Sunday 19 May 2024

Linux file-system permissions


Files and directories in Linux file-system have an owner who can set various permissions (e.g. read, write, execute) to the object's group owner or other system users. 

File & Directory Ownership

To see permissions (r= read, w=write, x=execute) and ownership (user:group) over some file or directory use:

$ ls -la


sudo ls -la ./database_data/
total 128
drwx------ 19   999 root    4096 Apr 20 16:13 .
drwxrwxr-x  7 bojan bojan   4096 Apr 20 16:12 ..
drwx------  6   999 docker  4096 Apr 20 16:12 base

sudo ls -la ./database_data/ | awk '{print $3, $4, $9}'
999 root .
bojan bojan ..
999 docker base

$3 is user, $4 is group.

To change ownership (e.g. from root to current user) of directory and all its content use chown (change owner):

$ sudo chown -R $USER directory


$ sudo chown -R username:group directory

-R stands for --recursive.

To change user:group of a file:

$ sudo chown user:group file_name


User is the same as the owner.
Group is the user's primary group. 
Other/All/World refers to all other users.

Object owner can set permissions for the group or other users by using chmod command.

chmod with symbolic modes

chmod can have a format with symbolic modes:

chmod [u|g|o|a][+|-][r|w|x] <object>

u = user
g = group
o = other

plus (+) symbol adds a permission
minus (-) symbol removes a permission

r = read
w = write
x = execute

chmod u+r = "user plus read," as it gives the user read permission

chmod u-r  = "user minus read," as it takes the read permission away from the user.

chmod o-r,g-w = remove read permission from other, remove write permission from group

chmod go-rw,u+x file = give it execute permission to user, prevent anyone else from reading, writing, or executing it

The previous command can be written as:

chmod u=rwx,go= file

Note that there is a space after the second equals; this indicates a value of none.

The letter a is a shortcut to all users.

chmod a+rwx

is same as:

chmod ugo+rwx

chmod with modes as an octal number

chmod can also use a shorter version of representing permissions per subject - mode as an octal number. 

We have three subjects: owner, group and others. We have three permissions: read, write and execute and these can be combined. We can use a numeric representation for each permission like:

read = 4
write = 2
execute = 1
no permissions = 0

We can then represent e.g. read + write permissions as 4 + 2 = 6 or read + write + execute = 4 + 2 + 1 = 7. We can create such combination for each subject and we can introduce the rule that first number shows permissions for the owner, the second for the group and third for the others. This way we can represent permissions for all subjects as a 3-digit number e.g.
  • 600 – owner can 6 = read(4) + write(2), group and others have no permissions on the file
  • 700 – owner can 7 = read(4) + write(2) + execute(1), group and others have no permissions on the file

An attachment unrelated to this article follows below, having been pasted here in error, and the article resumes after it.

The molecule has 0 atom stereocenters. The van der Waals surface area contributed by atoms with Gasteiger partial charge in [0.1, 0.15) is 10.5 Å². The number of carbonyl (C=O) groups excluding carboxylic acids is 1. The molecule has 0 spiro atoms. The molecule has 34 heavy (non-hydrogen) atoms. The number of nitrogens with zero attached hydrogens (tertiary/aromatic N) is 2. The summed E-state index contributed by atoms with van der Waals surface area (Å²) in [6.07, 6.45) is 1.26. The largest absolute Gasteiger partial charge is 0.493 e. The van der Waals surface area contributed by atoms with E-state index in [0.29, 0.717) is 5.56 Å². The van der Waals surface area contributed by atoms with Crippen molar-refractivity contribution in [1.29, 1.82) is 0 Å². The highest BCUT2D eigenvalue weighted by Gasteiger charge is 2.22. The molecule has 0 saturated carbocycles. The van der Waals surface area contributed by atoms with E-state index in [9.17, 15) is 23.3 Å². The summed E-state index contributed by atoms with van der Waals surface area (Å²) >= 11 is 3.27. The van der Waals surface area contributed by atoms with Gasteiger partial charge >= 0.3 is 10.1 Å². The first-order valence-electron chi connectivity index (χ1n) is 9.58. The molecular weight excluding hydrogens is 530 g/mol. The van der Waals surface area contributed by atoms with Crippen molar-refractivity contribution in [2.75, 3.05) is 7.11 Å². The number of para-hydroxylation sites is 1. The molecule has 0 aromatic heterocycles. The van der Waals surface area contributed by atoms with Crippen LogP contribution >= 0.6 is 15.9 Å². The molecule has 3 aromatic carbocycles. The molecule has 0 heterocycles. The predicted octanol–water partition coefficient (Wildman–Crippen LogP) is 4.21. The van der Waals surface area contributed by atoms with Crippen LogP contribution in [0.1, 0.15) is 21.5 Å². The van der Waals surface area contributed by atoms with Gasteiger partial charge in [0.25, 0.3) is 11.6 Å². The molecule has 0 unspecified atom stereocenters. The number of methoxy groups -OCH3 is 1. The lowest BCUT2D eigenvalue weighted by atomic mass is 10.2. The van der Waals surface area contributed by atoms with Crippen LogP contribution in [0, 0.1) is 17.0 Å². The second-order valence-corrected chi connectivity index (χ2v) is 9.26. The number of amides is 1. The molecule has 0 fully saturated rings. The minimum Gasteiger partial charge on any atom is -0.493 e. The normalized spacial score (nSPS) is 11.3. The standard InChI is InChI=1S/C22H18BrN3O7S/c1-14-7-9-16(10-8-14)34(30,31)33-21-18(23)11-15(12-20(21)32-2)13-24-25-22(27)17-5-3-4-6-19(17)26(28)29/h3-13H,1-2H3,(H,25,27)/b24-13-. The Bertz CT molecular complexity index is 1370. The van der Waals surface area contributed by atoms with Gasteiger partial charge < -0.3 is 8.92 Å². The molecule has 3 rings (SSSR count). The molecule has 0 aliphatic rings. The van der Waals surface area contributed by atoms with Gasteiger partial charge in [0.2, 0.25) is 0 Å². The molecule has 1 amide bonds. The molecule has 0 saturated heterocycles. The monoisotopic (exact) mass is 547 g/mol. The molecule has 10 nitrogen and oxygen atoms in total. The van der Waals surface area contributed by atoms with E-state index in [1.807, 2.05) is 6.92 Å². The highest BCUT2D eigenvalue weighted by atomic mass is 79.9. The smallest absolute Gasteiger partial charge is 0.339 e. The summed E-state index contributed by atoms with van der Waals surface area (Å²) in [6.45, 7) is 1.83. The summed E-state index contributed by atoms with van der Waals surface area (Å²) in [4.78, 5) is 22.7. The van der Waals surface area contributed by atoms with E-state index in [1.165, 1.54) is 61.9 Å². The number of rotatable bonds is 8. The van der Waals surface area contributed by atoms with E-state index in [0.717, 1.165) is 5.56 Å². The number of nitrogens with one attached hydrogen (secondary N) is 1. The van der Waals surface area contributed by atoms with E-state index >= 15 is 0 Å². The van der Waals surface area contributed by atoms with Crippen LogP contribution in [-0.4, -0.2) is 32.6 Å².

• 444 = owner, group and all can read(4) only
  • 666 – owner can 6 = read(4) + write(2), group can 6 = read(4) + write(2), all/anyone can 6 = read(4) + write(2)
  • 755  owner can 7 = read(4) + write(2) + execute(1), group can 5 = read(4) + execute(1), all/anyone/world can 5 = read(4) + execute(1)
  • 777 – owner can  = read(4) + write(2) + execute(1), group can 7 = read(4) + write(2) + execute(1), all/anyone can 7 = read(4) + write(2) + execute(1)
As the sum of these 4 allowed values (0, 1, 2 and 4) fits within range 0 - 7 we can say that this is actually a number in octal system so it's quite common that the permissions number string starts with zero like 0600, 0700, 0755...That leading 0 shows that the number is in octal system. 

To allow only file user  to read and write (but not to execute):

chmod 600 filename

It is very common to add executable permissions to all subjects for some bash script (apart from adding shebang #!/bin/bash at the beginning of the script so it is not necessary to call bash explictily):

$ chmod +x

If u, g or o is not stated before + or - then the new permissions apply to all subjects.

In the following example before chmod +x, the output of ls -la was:

-rw-rw-r-- 1 test_user test_user  300 Oct 30 15:54

...and then after chmod +x:

-rwxrwxr-x 1 test_user test_user  300 Oct 30 15:54

Typical permissions in Linux file-system

All directories in / should be 755 and files 655. 
/home/$USER (and subdirectories) should be 760 and files 640 or 650 if you want write permissions. An exception is /tmp which should be 777.

Which ownership allows object creation or deletion?

Whether a file can be deleted or not is not a property of the file but of the directory that the file is located in. A user may not delete a file that is located in a directory that they can't write to.

Files (and subdirectories) are entries in the directory node. To delete a file, one unlinks it from the directory node and therefore one has to have write permissions to the directory to delete a file in it.

The write permissions on a file determines whether one is allowed to change the contents of the file.
The write permissions on a directory determines whether one is allowed to change the contents of the directory.


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